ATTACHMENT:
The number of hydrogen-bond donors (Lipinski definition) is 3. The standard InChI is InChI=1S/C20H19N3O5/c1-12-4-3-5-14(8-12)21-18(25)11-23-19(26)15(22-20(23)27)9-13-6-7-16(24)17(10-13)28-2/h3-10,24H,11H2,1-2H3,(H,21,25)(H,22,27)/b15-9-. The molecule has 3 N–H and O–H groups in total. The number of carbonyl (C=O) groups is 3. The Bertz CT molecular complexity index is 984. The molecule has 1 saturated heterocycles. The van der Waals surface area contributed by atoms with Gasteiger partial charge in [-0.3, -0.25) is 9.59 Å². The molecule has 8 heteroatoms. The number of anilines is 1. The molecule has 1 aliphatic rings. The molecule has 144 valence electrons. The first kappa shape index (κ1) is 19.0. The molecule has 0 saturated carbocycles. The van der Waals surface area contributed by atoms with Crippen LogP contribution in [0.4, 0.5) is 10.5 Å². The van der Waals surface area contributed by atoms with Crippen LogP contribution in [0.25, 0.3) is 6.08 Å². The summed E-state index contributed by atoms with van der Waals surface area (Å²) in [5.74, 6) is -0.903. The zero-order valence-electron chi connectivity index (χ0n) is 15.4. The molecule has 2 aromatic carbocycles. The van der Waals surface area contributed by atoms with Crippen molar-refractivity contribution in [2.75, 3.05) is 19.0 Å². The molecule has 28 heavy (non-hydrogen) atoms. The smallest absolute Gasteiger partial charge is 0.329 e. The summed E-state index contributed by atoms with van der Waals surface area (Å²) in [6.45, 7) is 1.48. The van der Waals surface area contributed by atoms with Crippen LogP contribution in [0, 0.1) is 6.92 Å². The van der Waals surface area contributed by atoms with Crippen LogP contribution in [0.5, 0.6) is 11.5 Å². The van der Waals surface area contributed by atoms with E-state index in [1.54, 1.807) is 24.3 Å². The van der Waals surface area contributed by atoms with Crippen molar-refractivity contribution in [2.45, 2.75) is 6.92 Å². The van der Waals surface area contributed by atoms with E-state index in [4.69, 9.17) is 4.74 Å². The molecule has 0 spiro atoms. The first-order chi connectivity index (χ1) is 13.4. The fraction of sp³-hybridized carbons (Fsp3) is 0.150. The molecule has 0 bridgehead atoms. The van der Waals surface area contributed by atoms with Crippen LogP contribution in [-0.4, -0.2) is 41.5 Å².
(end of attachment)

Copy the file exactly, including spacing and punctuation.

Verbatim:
The number of hydrogen-bond donors (Lipinski definition) is 3. The standard InChI is InChI=1S/C20H19N3O5/c1-12-4-3-5-14(8-12)21-18(25)11-23-19(26)15(22-20(23)27)9-13-6-7-16(24)17(10-13)28-2/h3-10,24H,11H2,1-2H3,(H,21,25)(H,22,27)/b15-9-. The molecule has 3 N–H and O–H groups in total. The number of carbonyl (C=O) groups is 3. The Bertz CT molecular complexity index is 984. The molecule has 1 saturated heterocycles. The van der Waals surface area contributed by atoms with Gasteiger partial charge in [-0.3, -0.25) is 9.59 Å². The molecule has 8 heteroatoms. The number of anilines is 1. The molecule has 1 aliphatic rings. The molecule has 144 valence electrons. The first kappa shape index (κ1) is 19.0. The molecule has 0 saturated carbocycles. The van der Waals surface area contributed by atoms with Crippen LogP contribution in [0.4, 0.5) is 10.5 Å². The van der Waals surface area contributed by atoms with Crippen LogP contribution in [0.25, 0.3) is 6.08 Å². The summed E-state index contributed by atoms with van der Waals surface area (Å²) in [5.74, 6) is -0.903. The zero-order valence-electron chi connectivity index (χ0n) is 15.4. The molecule has 2 aromatic carbocycles. The van der Waals surface area contributed by atoms with Crippen molar-refractivity contribution in [2.75, 3.05) is 19.0 Å². The molecule has 28 heavy (non-hydrogen) atoms. The smallest absolute Gasteiger partial charge is 0.329 e. The summed E-state index contributed by atoms with van der Waals surface area (Å²) in [6.45, 7) is 1.48. The van der Waals surface area contributed by atoms with Crippen LogP contribution in [0, 0.1) is 6.92 Å². The van der Waals surface area contributed by atoms with Crippen LogP contribution in [0.5, 0.6) is 11.5 Å². The van der Waals surface area contributed by atoms with E-state index in [1.54, 1.807) is 24.3 Å². The van der Waals surface area contributed by atoms with Crippen molar-refractivity contribution in [2.45, 2.75) is 6.92 Å². The van der Waals surface area contributed by atoms with E-state index in [4.69, 9.17) is 4.74 Å². The molecule has 0 spiro atoms. The first-order chi connectivity index (χ1) is 13.4. The fraction of sp³-hybridized carbons (Fsp3) is 0.150. The molecule has 0 bridgehead atoms. The van der Waals surface area contributed by atoms with Crippen LogP contribution in [-0.4, -0.2) is 41.5 Å².